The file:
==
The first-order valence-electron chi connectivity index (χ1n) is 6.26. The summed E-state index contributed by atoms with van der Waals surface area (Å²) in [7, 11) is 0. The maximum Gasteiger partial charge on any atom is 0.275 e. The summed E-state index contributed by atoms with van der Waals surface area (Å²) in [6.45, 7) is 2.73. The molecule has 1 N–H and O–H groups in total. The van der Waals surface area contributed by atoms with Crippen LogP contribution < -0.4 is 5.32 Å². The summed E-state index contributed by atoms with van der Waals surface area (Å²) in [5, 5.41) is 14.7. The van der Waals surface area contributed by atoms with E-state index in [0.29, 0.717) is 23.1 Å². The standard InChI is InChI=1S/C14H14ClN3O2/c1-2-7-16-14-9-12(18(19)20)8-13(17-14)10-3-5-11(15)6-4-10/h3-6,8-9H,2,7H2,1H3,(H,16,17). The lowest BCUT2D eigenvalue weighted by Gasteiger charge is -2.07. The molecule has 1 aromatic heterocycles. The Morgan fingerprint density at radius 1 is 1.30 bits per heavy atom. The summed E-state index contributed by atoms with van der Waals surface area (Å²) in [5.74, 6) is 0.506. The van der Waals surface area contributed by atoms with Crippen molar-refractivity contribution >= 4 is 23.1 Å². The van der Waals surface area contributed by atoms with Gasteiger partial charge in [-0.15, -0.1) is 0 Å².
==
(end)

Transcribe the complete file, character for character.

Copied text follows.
The first-order valence-electron chi connectivity index (χ1n) is 6.26. The summed E-state index contributed by atoms with van der Waals surface area (Å²) in [7, 11) is 0. The maximum Gasteiger partial charge on any atom is 0.275 e. The summed E-state index contributed by atoms with van der Waals surface area (Å²) in [6.45, 7) is 2.73. The molecule has 1 N–H and O–H groups in total. The van der Waals surface area contributed by atoms with Crippen LogP contribution < -0.4 is 5.32 Å². The summed E-state index contributed by atoms with van der Waals surface area (Å²) in [5, 5.41) is 14.7. The van der Waals surface area contributed by atoms with E-state index in [0.29, 0.717) is 23.1 Å². The standard InChI is InChI=1S/C14H14ClN3O2/c1-2-7-16-14-9-12(18(19)20)8-13(17-14)10-3-5-11(15)6-4-10/h3-6,8-9H,2,7H2,1H3,(H,16,17). The lowest BCUT2D eigenvalue weighted by Gasteiger charge is -2.07. The molecule has 1 aromatic heterocycles. The Morgan fingerprint density at radius 1 is 1.30 bits per heavy atom. The summed E-state index contributed by atoms with van der Waals surface area (Å²) in [5.74, 6) is 0.506. The van der Waals surface area contributed by atoms with Crippen molar-refractivity contribution >= 4 is 23.1 Å². The van der Waals surface area contributed by atoms with Gasteiger partial charge in [-0.15, -0.1) is 0 Å².